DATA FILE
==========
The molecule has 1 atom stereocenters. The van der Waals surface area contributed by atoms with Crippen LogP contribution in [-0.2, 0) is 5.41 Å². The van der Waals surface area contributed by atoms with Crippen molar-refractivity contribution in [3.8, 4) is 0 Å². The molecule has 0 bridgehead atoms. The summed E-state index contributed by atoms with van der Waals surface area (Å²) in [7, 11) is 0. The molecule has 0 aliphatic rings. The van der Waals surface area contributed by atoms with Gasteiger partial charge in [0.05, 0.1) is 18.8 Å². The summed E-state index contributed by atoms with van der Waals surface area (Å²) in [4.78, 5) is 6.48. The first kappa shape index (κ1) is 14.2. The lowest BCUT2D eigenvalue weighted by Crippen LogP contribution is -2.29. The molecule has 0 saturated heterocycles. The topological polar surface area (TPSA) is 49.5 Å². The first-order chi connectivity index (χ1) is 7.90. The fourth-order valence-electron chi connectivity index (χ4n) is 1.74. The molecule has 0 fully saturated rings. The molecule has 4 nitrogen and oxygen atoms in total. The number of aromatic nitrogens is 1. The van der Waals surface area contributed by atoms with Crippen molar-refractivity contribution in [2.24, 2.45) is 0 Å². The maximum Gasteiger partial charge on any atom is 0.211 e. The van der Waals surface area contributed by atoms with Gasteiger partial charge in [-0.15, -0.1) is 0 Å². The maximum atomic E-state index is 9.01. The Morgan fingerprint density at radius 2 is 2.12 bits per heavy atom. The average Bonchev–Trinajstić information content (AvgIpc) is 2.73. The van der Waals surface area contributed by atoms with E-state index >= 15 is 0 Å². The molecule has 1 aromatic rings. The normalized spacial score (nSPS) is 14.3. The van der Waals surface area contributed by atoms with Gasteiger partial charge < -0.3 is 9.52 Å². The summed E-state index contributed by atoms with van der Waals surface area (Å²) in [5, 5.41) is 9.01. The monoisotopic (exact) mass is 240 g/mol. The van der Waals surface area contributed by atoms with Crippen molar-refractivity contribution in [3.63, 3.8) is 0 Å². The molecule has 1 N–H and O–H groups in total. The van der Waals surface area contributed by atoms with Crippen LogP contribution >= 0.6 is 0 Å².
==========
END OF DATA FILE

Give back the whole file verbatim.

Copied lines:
The molecule has 1 atom stereocenters. The van der Waals surface area contributed by atoms with Crippen LogP contribution in [-0.2, 0) is 5.41 Å². The van der Waals surface area contributed by atoms with Crippen molar-refractivity contribution in [3.8, 4) is 0 Å². The molecule has 0 bridgehead atoms. The summed E-state index contributed by atoms with van der Waals surface area (Å²) in [7, 11) is 0. The molecule has 0 aliphatic rings. The van der Waals surface area contributed by atoms with Gasteiger partial charge in [0.05, 0.1) is 18.8 Å². The summed E-state index contributed by atoms with van der Waals surface area (Å²) in [4.78, 5) is 6.48. The first kappa shape index (κ1) is 14.2. The lowest BCUT2D eigenvalue weighted by Crippen LogP contribution is -2.29. The molecule has 0 saturated heterocycles. The topological polar surface area (TPSA) is 49.5 Å². The first-order chi connectivity index (χ1) is 7.90. The fourth-order valence-electron chi connectivity index (χ4n) is 1.74. The molecule has 0 fully saturated rings. The molecule has 4 nitrogen and oxygen atoms in total. The number of aromatic nitrogens is 1. The van der Waals surface area contributed by atoms with Crippen molar-refractivity contribution in [2.24, 2.45) is 0 Å². The maximum Gasteiger partial charge on any atom is 0.211 e. The van der Waals surface area contributed by atoms with Gasteiger partial charge in [-0.15, -0.1) is 0 Å². The maximum atomic E-state index is 9.01. The Morgan fingerprint density at radius 2 is 2.12 bits per heavy atom. The average Bonchev–Trinajstić information content (AvgIpc) is 2.73. The van der Waals surface area contributed by atoms with E-state index >= 15 is 0 Å². The molecule has 1 aromatic rings. The normalized spacial score (nSPS) is 14.3. The van der Waals surface area contributed by atoms with Gasteiger partial charge < -0.3 is 9.52 Å². The summed E-state index contributed by atoms with van der Waals surface area (Å²) in [5, 5.41) is 9.01. The monoisotopic (exact) mass is 240 g/mol. The van der Waals surface area contributed by atoms with Crippen molar-refractivity contribution in [3.63, 3.8) is 0 Å². The molecule has 1 N–H and O–H groups in total. The van der Waals surface area contributed by atoms with Crippen LogP contribution >= 0.6 is 0 Å².